I wrote in this site six months ago that for Romney to win the EC he will need to win the popular vote by 2.5%-it ain’t going to happen.
Possible. But not literally. What are the chances of a 500-vote margin in one state deciding the outcome? Not bloody likely.
Regarding the popular vote-EC dichotomy, that too is quite possible. It doesn’t take a leap of mathematics to envision Obama losing the national vote but eeking out a very narrow win in the EC on the strength of a zombie apocalypse in Cuyahoga County or on the basis of Chicago-style politics in Las Vegas (behind the glitz there’s more than a hint of Tammany Hall) or in Milwaukee (a mini-Chicago).
It’s a lot more difficult to envision Romney winning the EC without the national popular vote. To win the EC Romney absolutely needs OH. For the past 60 years the Republican’s vote percentage in OH met or exceeded his vote percentage nationally, save for the lone exception of the Goldwater wipeout, in which Goldwater in OH very slightly underperformed Goldwater nationwide. Ergo if Romney wins the presidency it’s overwhelmingly likely he will have won the popular vote too.
To me it’s looking more and more that it’ll be a lot like ’04, but with the incumbent-challenger roles reversed.
Yikes, I just went totally dyslexic. OMG. It’s a lot less difficult to envision Romney winning the EC without the national vote. Because OH presumably will exceed his national vote total. More coffee, please.
@anjin-san: If Obama’s getting a bump from the 2nd debate, he ought to soar after his victory at the Al Smith dinner last night. O has a career in standup after his second term.
Dear G-d, I agree with Tsar. At least for a paragraph.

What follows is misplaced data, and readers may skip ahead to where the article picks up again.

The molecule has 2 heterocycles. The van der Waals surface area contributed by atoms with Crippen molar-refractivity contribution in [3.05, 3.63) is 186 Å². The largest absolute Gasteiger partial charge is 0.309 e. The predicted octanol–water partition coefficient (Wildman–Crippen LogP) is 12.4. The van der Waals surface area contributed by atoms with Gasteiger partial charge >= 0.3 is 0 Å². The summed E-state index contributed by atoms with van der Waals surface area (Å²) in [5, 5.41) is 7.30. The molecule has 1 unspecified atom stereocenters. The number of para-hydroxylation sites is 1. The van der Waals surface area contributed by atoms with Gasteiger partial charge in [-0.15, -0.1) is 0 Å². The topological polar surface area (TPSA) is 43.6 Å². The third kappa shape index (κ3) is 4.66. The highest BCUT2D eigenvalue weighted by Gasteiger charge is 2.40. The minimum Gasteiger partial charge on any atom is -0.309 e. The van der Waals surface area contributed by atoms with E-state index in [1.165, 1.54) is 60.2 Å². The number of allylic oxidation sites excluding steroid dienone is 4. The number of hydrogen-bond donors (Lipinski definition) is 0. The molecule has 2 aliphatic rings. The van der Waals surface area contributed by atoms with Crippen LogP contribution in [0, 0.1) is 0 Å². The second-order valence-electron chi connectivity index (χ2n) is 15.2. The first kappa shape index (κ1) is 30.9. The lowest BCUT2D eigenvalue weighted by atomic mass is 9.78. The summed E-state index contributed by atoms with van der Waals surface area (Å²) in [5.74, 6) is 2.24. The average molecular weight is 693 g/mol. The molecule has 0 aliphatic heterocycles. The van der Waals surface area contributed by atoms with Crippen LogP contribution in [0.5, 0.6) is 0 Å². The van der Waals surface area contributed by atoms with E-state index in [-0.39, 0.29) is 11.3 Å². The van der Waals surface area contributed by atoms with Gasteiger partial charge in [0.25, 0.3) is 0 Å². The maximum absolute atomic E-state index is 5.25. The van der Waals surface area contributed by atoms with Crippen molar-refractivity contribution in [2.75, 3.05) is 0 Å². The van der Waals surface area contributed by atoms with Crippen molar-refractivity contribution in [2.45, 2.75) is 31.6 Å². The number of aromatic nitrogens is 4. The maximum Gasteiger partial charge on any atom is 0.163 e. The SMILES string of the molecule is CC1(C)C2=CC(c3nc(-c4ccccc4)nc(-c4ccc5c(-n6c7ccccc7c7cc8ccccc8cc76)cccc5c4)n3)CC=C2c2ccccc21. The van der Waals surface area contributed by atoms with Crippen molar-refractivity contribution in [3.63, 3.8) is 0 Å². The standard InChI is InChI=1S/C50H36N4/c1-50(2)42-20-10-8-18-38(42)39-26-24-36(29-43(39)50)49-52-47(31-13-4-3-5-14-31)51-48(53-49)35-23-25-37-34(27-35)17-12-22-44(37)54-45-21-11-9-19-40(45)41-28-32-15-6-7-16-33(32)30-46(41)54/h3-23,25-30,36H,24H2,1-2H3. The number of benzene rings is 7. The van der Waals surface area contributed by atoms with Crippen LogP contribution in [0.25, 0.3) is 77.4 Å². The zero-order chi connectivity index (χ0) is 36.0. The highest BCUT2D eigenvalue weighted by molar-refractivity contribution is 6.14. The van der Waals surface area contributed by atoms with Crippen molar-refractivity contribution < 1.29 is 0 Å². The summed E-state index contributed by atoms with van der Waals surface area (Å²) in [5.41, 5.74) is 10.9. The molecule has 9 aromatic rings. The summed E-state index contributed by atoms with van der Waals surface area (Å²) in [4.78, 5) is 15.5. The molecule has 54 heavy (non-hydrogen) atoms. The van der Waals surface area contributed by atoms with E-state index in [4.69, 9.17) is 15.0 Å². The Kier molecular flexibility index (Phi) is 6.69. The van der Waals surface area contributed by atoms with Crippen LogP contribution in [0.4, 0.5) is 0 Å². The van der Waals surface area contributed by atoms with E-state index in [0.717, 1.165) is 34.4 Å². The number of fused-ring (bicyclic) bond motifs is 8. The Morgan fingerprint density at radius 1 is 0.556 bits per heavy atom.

2000 was a perfect storm in which the winner of the popular vote lost the election thanks to a state so close that it was basically beyond our ability to measure so that the electoral vote winner was unclear for several weeks.
That seems much more unlikely than just having a split decision between the popular vote and the electoral college.
Also, this split is totally different than the brokered convention. Under the modern primary system, there has been only one convention that borders on brokered – Carter and Kennedy, and even that I would call a stretch. The mechanics of the modern primary system make a brokered convention nearly impossible. On the other hand, there is a small but not insignificant – usually Silver has it at between 4 and 5 percent – of splitting the electoral of popular votes. A brokered convention is not even a 1 in a 1000 shot, in my opinion.
The right was insisting that the polling results were all the productive of a vast conspiracy to trick everyone into believing that Romney had no chance so Republicans wouldn’t vote.
Democrats are saying “Gee, this one poll doesn’t look anything like the rest of them. And it’s pretty screwy for a sitting president to have approval of 50% while losing by 6. Something must be wrong here.” And most (though not all) Democrats still just shrug their shoulders and accept the average including Gallup.
Pretty big difference.
You drawing unemployment these days, GA?
And for all you conservatives out there…Gallup now has Romney up by 6, down from 7.
OMG! ROMNEY’S LEAD IS COLLAPSING!
I think I need to recant my earlier belief that you are a concern troll. You may just be a fainting couch liberal who overreacted to Obama’s first debate performance. Just wanted to note that I think I was wrong there.
I’m like Gallup–oversensitive to daily developments and prone to volatility.
But, man is it nice to have the last image of the President being the guy who put Romney in his place this week.
@Geek, Esq.: I’m one of the registered Republicans. Why? Primarily laziness. They make it just as hard to re-register as it is to register. Plus I enjoy getting the fake surveys from the RNC in the mail and voting the opposite of what they think I will. Either that or send the pre-paid envelope back empty. Childish? Sure.
What you’re registered as has nothing to do with how you vote. In Texas, that even goes for the primaries.
Seems to me, the polling outfits go about detemining party affiliation differently. Some ask for what party they think they are, some ask what you are registered as. Seems to me you can get different answers to those questions.
As for me, early voting starts Monday. I will be taking my 18 year old daughter to the voting place for the first time. She is excited about that. I hope that excitement and enthusiasm holds for a long time.
Of course, the best pure chaos result is an Electoral College tie, with President Romney and VP Biden. Especially if Biden casts the tie-breaking vote to elect himself.